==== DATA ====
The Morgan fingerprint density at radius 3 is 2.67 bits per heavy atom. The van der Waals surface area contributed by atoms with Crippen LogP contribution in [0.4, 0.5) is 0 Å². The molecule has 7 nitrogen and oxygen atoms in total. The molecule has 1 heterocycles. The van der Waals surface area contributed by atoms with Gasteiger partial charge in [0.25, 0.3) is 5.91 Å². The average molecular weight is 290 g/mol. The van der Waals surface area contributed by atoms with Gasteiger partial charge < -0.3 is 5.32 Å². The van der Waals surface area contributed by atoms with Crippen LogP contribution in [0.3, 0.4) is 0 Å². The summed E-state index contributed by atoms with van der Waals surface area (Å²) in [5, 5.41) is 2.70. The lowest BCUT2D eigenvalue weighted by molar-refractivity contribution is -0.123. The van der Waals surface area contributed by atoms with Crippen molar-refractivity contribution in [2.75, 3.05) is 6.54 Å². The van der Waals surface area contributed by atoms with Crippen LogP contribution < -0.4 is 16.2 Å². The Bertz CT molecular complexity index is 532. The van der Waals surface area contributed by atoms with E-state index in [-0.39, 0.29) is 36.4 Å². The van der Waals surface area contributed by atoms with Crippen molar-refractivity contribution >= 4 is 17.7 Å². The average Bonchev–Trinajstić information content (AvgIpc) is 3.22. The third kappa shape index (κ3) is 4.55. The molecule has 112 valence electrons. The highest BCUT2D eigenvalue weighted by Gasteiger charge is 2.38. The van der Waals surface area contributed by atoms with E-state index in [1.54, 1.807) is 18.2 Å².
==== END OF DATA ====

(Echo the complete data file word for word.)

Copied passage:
The Morgan fingerprint density at radius 3 is 2.67 bits per heavy atom. The van der Waals surface area contributed by atoms with Crippen LogP contribution in [0.4, 0.5) is 0 Å². The molecule has 7 nitrogen and oxygen atoms in total. The molecule has 1 heterocycles. The van der Waals surface area contributed by atoms with Gasteiger partial charge in [0.25, 0.3) is 5.91 Å². The average molecular weight is 290 g/mol. The van der Waals surface area contributed by atoms with Gasteiger partial charge < -0.3 is 5.32 Å². The van der Waals surface area contributed by atoms with Crippen LogP contribution in [0.3, 0.4) is 0 Å². The summed E-state index contributed by atoms with van der Waals surface area (Å²) in [5, 5.41) is 2.70. The lowest BCUT2D eigenvalue weighted by molar-refractivity contribution is -0.123. The van der Waals surface area contributed by atoms with Crippen molar-refractivity contribution in [2.75, 3.05) is 6.54 Å². The van der Waals surface area contributed by atoms with Crippen LogP contribution < -0.4 is 16.2 Å². The Bertz CT molecular complexity index is 532. The van der Waals surface area contributed by atoms with E-state index in [-0.39, 0.29) is 36.4 Å². The van der Waals surface area contributed by atoms with Crippen molar-refractivity contribution >= 4 is 17.7 Å². The average Bonchev–Trinajstić information content (AvgIpc) is 3.22. The third kappa shape index (κ3) is 4.55. The molecule has 112 valence electrons. The highest BCUT2D eigenvalue weighted by Gasteiger charge is 2.38. The van der Waals surface area contributed by atoms with E-state index in [1.54, 1.807) is 18.2 Å².